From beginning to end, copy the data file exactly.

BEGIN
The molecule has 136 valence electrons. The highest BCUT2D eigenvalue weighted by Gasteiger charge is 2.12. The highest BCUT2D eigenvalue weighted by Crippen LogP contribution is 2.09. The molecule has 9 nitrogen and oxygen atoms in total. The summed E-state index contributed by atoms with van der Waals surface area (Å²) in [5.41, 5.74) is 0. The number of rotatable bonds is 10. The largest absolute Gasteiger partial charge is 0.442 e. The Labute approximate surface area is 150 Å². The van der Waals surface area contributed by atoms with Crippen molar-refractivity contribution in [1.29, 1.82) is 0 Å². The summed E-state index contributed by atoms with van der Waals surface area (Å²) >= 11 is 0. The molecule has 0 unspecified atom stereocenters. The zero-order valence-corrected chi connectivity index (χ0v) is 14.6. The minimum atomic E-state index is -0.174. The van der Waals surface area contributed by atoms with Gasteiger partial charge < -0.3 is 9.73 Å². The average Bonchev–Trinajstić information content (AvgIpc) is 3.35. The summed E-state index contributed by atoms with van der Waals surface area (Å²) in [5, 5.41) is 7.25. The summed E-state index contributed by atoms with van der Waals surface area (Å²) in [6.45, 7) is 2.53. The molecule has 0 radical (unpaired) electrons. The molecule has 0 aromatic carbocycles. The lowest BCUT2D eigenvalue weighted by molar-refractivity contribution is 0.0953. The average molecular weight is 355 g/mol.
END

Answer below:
The molecule has 136 valence electrons. The highest BCUT2D eigenvalue weighted by Gasteiger charge is 2.12. The highest BCUT2D eigenvalue weighted by Crippen LogP contribution is 2.09. The molecule has 9 nitrogen and oxygen atoms in total. The summed E-state index contributed by atoms with van der Waals surface area (Å²) in [5.41, 5.74) is 0. The number of rotatable bonds is 10. The largest absolute Gasteiger partial charge is 0.442 e. The Labute approximate surface area is 150 Å². The van der Waals surface area contributed by atoms with Crippen molar-refractivity contribution in [1.29, 1.82) is 0 Å². The summed E-state index contributed by atoms with van der Waals surface area (Å²) >= 11 is 0. The molecule has 0 unspecified atom stereocenters. The zero-order valence-corrected chi connectivity index (χ0v) is 14.6. The minimum atomic E-state index is -0.174. The van der Waals surface area contributed by atoms with Gasteiger partial charge < -0.3 is 9.73 Å². The average Bonchev–Trinajstić information content (AvgIpc) is 3.35. The summed E-state index contributed by atoms with van der Waals surface area (Å²) in [5, 5.41) is 7.25. The summed E-state index contributed by atoms with van der Waals surface area (Å²) in [6.45, 7) is 2.53. The molecule has 0 radical (unpaired) electrons. The molecule has 0 aromatic carbocycles. The lowest BCUT2D eigenvalue weighted by molar-refractivity contribution is 0.0953. The average molecular weight is 355 g/mol.